LoopVectorize fails to vectorize loops with induction variables with PtrToInt/IntToPtr conversions

Hello all,

There is a missing vectorization opportunity issue with clang 4.0 with
the file attached.

Indeed, when compiled with -O2, the "op_distance" function get
vectorized, but not the "op" one.

For information, this test case has been reduced from a file generated
by the Pythran compiler (GitHub - serge-sans-paille/pythran: Ahead of Time compiler for numeric kernels).

If we take a look at the generated IR without vectorization (using the
-fno-vectorize clang flag), we get:

$ clang -O2 -S -emit-llvm op_zip_iterator.cpp -std=c++11 -o - -fno-vectorize

; Function Attrs: norecurse uwtable
define void @_Z11op_distancePi16add_zip_iteratorS0_(i32* nocapture, i32*, i32* nocapture readonly, i32*, i32* nocapture readnone) local_unnamed_addr #0 {
; This one is vectorized!
  %6 = ptrtoint i32* %1 to i64
  %7 = ptrtoint i32* %3 to i64
  %8 = sub i64 %7, %6
  %9 = icmp sgt i64 %8, 0
  br i1 %9, label %10, label %26

; <label>:10: ; preds = %5
  %11 = lshr exact i64 %8, 2
  br label %12

; <label>:12: ; preds = %12, %10
  %13 = phi i64 [ %23, %12 ], [ %11, %10 ]
  %14 = phi i32* [ %22, %12 ], [ %0, %10 ]
  %15 = phi i32* [ %21, %12 ], [ %2, %10 ]
  %16 = phi i32* [ %20, %12 ], [ %1, %10 ]
  %17 = load i32, i32* %16, align 4, !tbaa !1
  %18 = load i32, i32* %15, align 4, !tbaa !1
  %19 = add nsw i32 %18, %17
  store i32 %19, i32* %14, align 4, !tbaa !1
  %20 = getelementptr inbounds i32, i32* %16, i64 1
  %21 = getelementptr inbounds i32, i32* %15, i64 1
  %22 = getelementptr inbounds i32, i32* %14, i64 1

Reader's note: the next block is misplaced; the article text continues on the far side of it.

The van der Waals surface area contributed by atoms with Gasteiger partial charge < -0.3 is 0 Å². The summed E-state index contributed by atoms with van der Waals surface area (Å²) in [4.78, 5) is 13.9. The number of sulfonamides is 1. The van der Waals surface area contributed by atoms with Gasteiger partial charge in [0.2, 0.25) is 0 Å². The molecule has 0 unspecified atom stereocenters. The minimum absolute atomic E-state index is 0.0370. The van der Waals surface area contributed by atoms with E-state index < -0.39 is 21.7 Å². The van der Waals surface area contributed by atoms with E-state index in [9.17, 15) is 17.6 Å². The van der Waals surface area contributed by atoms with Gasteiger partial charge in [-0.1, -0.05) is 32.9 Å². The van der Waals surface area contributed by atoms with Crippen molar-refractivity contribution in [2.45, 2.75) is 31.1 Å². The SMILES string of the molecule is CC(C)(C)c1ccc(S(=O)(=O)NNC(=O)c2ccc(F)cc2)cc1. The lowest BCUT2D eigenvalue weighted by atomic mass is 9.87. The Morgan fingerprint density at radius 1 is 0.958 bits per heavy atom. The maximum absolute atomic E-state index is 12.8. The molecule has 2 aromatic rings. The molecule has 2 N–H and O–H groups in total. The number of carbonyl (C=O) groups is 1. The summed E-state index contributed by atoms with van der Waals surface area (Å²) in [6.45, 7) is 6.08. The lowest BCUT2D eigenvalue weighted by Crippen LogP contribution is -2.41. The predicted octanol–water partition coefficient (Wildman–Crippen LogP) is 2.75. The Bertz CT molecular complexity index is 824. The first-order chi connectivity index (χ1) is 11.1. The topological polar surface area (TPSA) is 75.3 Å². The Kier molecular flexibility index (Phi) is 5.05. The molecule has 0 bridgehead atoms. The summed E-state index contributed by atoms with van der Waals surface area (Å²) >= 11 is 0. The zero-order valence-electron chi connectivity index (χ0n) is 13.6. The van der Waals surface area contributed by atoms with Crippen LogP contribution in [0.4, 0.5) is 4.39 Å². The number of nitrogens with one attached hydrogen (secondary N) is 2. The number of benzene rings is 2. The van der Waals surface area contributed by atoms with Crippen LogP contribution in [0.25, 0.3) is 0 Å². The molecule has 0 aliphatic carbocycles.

%23 = add nsw i64 %13, -1
  %24 = icmp sgt i64 %13, 1
  br i1 %24, label %12, label %25

; <label>:25: ; preds = %12
  br label %26

; <label>:26: ; preds = %25, %5
  ret void
}

; Function Attrs: norecurse uwtable
define void @_Z2opPi16add_zip_iteratorS0_(i32* nocapture, i32*, i32* nocapture readonly, i32*, i32* nocapture readnone) local_unnamed_addr #0 {
; This one isn't!
  %6 = ptrtoint i32* %1 to i64
  %7 = ptrtoint i32* %3 to i64
  %8 = sub i64 %6, %7
  %9 = icmp sgt i64 %8, 0
  br i1 %9, label %10, label %28

; <label>:10: ; preds = %5
  %11 = lshr exact i64 %8, 2
  br label %12

; <label>:12: ; preds = %12, %10
  %13 = phi i64 [ %25, %12 ], [ %11, %10 ]
  %14 = phi i32* [ %24, %12 ], [ %0, %10 ]
  %15 = phi i32* [ %23, %12 ], [ %2, %10 ]
  %16 = phi i64 [ %22, %12 ], [ %6, %10 ]
  %17 = inttoptr i64 %16 to i32*
  %18 = load i32, i32* %17, align 4, !tbaa !1
  %19 = load i32, i32* %15, align 4, !tbaa !1
  %20 = add nsw i32 %19, %18
  store i32 %20, i32* %14, align 4, !tbaa !1
  %21 = getelementptr inbounds i32, i32* %17, i64 1
  %22 = ptrtoint i32* %21 to i64
  %23 = getelementptr inbounds i32, i32* %15, i64 1
  %24 = getelementptr inbounds i32, i32* %14, i64 1
  %25 = add nsw i64 %13, -1
  %26 = icmp sgt i64 %13, 1
  br i1 %26, label %12, label %27

; <label>:27: ; preds = %12
  br label %28

; <label>:28: ; preds = %27, %5
  ret void
}

If we compile only the "op" function while activation the debug mode,
here is the output:

$ clang -O2 -S -emit-llvm op_zip_iterator.cpp -std=c++11 -o - -fno-vectorize |~/dev/epona-llvm/build_debug_shared/bin/opt -debug -debug-only loop-vectorize -O2 -S

LV: Checking a loop in "_Z2opPi16add_zip_iteratorS0_" from <stdin>
LV: Loop hints: force=? width=0 unroll=0
LV: Found a loop:
LV: Found an induction variable.
LV: Found an induction variable.
LV: Found an induction variable.
LV: Found an unidentified PHI. %16 = phi i64 [ %22, %12 ], [ %6, %10 ]
LV: Can't vectorize the instructions or CFG
LV: Not vectorizing: Cannot prove legality.
[...]

The issue seems to be that the phi node "%16" can't be deduced as an
induction variable. If we take a closer look, the cause seems to be in
ScalarEvolution, in the createSCEV function
(http://llvm.org/docs/doxygen/html/ScalarEvolution_8cpp_source.html#l04770)